Developer ManaVoid Entertainment • Publisher ManaVoid Entertainment • Release TBA • Platforms PC
After yesterday’s indie showcase, I got the chance to go hands-on with one of the highlighted games. Roots of Yggdrasil is described as a roguelike city builder, but it was hard to understand what that fully meant until playing it myself. I walked away from the pre-alpha demo excited to see more of this title. Its gameplay loop is engaging, the art style is eye-catching, and I’m eager to see how all the planned elements change the experience.
Roots of Yggdrasil just launched a Kickstarter campaign (that’s how early the build I played is). So, if you like what you read here and want to support the title, head on over.
Ragnarok has ripped through all the worlds. And while my base — The Holt — nestled in the roots of the World Tree still stands, Yggdrasil itself has been dealt a mortal blow. There is a way to save it, though.
I can head out on expeditions to find Yggdrasil Seedlings with the energy to restore the World Tree’s life force. I got to travel out on one of these expeditions during my 30-minute hands-on with the game, and the preview has me excited to play more.
The tutorial was a little light on precise instructions, but I picked up the basics as I went. I stare down over a beautiful floating island marked by watercolor and ink. On it, a small green field is crowned by rushing waterfalls. This small patch of grass is the entire starting location.
Playing the single card in my hand, called Sturdy Housing, is my first move. I realize the card requires a few Supplies to build. Looking over to my left, I see a bar that details my current amount of Supplies, Might, and Eitr. Luckily, I have enough Supplies for my first few buildings and I slap some dwellings down into the empty meadow.
Each Sturdy Housing gives me extra supplies and a villager or two, which triggers a pop-up explaining I’ve hit a population goal. As a reward, I get a different card: An Equipment Post. The new structure has to be built next to at least three houses, which I’ve conveniently just made. Instead of granting me fresh villagers, the post increases my Might.
The whole time I’ve been building my happy little village, a floating flag token has been hovering just off my island’s right side. After building an Equipment Post, it starts glowing. The tutorial informs me I have enough Might to send scouts out to explore the land, but I have to move forward a turn to see the results.
Clicking the turn button harvests my buildings’ various resources and allows my scouts time to survey the wilds, but it also moves the day/night cycle bar closer to dusk. And I’m not sure what happens after nightfall.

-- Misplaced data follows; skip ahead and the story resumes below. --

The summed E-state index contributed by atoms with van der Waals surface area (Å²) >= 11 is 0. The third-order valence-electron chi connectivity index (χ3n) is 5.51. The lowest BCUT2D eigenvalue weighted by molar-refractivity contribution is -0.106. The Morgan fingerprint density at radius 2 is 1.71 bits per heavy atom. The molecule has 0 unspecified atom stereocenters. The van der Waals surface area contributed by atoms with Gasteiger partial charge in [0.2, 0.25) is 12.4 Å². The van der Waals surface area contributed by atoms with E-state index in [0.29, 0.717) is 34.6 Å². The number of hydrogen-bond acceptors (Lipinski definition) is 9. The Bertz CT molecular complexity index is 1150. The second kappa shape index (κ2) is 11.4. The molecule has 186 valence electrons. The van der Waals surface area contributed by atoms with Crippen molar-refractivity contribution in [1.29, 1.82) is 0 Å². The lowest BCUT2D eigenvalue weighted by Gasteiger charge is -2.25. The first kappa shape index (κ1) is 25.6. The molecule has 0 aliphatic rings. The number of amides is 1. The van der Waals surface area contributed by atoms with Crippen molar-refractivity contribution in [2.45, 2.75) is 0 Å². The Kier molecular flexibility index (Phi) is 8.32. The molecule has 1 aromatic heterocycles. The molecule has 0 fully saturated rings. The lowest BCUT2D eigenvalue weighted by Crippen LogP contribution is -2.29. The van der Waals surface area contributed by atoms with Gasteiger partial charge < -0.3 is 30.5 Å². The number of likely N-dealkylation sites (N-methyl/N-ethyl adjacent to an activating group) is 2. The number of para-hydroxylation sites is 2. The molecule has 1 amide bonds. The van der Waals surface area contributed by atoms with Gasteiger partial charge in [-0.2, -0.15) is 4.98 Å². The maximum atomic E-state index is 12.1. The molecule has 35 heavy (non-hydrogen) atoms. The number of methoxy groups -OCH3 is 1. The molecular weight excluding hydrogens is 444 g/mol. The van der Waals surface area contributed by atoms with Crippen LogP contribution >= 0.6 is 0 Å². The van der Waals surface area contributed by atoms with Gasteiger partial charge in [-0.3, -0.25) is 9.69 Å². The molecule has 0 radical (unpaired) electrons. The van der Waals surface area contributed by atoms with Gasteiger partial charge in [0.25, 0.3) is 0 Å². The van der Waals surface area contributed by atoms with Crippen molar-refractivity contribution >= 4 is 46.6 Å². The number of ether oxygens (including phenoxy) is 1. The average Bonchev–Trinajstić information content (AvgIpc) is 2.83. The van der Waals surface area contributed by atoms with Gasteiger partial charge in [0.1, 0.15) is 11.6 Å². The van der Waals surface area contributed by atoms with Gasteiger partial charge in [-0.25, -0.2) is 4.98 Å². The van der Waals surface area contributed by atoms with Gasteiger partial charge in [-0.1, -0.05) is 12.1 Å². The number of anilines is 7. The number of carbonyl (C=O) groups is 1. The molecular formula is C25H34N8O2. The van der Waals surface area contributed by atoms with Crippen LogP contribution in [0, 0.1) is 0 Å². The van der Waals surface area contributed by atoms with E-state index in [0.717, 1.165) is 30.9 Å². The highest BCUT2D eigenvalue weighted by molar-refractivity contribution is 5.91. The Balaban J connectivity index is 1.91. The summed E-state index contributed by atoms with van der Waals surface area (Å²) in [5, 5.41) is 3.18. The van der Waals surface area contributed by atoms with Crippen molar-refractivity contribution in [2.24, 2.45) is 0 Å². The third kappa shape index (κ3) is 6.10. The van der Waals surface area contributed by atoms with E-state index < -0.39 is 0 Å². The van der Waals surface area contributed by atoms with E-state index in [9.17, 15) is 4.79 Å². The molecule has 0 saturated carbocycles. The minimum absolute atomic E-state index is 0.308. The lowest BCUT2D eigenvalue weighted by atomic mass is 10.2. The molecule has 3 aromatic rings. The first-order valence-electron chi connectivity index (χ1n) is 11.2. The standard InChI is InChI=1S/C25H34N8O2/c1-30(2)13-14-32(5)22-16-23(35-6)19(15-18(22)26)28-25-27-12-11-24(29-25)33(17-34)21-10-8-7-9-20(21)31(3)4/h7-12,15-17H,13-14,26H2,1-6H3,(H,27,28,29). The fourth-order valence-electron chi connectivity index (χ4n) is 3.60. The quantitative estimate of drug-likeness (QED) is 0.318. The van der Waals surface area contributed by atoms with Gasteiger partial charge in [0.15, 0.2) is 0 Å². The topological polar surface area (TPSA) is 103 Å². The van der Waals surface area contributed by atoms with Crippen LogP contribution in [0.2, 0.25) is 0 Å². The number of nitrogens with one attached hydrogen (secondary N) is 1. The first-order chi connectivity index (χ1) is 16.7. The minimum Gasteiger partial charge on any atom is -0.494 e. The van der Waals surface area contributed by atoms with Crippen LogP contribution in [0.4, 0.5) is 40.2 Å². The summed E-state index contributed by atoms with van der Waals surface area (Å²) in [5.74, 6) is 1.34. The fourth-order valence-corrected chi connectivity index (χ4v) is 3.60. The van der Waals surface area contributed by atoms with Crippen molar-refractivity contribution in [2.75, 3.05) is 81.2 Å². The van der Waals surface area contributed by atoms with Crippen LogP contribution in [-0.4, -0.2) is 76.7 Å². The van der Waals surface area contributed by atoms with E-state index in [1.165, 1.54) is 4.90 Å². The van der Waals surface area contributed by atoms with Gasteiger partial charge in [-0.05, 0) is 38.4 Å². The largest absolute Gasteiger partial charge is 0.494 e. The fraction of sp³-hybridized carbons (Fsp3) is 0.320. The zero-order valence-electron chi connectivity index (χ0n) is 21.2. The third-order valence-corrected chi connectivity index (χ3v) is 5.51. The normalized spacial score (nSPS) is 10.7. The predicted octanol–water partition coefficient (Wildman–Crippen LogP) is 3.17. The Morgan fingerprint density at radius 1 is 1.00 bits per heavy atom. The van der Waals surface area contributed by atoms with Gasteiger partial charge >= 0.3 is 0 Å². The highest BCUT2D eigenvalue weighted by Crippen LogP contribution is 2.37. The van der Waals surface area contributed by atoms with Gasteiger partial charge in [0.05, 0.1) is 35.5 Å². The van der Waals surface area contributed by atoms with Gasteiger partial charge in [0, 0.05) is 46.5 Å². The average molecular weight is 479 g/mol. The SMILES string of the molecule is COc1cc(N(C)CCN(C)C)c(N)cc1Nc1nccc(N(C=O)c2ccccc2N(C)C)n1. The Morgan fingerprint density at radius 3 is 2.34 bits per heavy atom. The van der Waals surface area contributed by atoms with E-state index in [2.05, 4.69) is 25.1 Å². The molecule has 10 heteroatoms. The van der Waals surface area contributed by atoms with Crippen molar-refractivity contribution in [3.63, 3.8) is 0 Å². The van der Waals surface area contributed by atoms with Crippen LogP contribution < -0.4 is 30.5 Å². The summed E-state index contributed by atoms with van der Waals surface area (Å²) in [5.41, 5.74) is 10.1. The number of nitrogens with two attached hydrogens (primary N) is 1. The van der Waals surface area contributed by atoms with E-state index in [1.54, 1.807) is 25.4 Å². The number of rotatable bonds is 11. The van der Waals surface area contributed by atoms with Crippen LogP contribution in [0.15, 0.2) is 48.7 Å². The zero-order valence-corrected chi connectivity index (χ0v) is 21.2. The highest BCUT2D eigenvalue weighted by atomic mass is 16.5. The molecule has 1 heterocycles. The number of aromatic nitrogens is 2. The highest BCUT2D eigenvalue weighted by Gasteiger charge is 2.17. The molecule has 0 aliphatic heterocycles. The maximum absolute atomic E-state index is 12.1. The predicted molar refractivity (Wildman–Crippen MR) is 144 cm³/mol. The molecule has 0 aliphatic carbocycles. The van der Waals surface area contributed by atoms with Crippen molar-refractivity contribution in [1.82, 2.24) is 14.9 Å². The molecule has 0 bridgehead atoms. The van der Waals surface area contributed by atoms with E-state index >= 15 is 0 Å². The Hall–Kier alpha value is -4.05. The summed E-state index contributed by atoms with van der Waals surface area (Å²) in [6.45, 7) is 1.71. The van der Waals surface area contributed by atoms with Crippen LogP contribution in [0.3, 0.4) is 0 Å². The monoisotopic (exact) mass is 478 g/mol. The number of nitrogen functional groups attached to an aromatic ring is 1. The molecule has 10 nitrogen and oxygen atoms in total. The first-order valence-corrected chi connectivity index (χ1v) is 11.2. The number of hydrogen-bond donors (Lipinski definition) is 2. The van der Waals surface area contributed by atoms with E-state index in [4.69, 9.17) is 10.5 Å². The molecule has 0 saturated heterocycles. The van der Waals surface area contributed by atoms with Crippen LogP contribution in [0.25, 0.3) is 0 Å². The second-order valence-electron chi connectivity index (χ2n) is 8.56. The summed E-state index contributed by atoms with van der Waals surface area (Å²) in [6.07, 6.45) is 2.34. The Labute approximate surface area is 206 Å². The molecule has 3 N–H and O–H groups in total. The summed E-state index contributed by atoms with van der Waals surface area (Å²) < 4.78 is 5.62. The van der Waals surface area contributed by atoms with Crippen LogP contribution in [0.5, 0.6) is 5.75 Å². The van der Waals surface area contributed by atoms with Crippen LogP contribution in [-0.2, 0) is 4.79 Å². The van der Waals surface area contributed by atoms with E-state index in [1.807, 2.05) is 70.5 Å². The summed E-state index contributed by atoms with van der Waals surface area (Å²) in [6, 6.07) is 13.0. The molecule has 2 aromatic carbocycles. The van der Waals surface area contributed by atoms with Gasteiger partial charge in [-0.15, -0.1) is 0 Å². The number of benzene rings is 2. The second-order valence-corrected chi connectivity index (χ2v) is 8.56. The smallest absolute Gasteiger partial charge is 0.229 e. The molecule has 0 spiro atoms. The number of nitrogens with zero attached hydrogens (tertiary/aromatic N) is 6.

With the return of my intrepid explorers, my cozy island sprouts a land bridge spanning the gap between my village and the Seedling I’ve come here to find. I also discover a copse of trees, a site of power — called a Wonder — and receive a Lumber Mill card.
At this point, I see the draw of the game and how things will unfold. I’m itching to place more Sturdy Housing cards to store up more supplies so I can pay construction costs for the Lumber Mill. But I also want to put down a new Equipment Post because another expedition icon floats on the horizon. And I’m sure that every move will bring in new goals and, therefore, more reasons to expand my settlement.
To top it off, every few turns I trigger an event. Some are good, like my builder friend offering to construct a house at no cost. But others, like Unstable Grounds, threaten my growing village — and resources — with disastrous weather.
But the loop isn’t endless. Once I discover enough of the procedurally generated world to reach the Yggdrasil Seedling and place all the necessary structures to harvest its energy, I travel back to The Holt with the spoils of my adventure.
The Holt is the nexus of my every expedition, and it boasts special locations like a Workshop for permanently unlocking helpful blueprints, a Greenhouse to strengthen the World Tree, and many more buildings that aren’t ready to function at this early stage.
Though Roots of Yggdrasil is currently missing what seems like half its content, I had a lot of fun with my mission. Enough that it’s earned a place on my must-watch list, and I’ll be keeping an eye on the development process.
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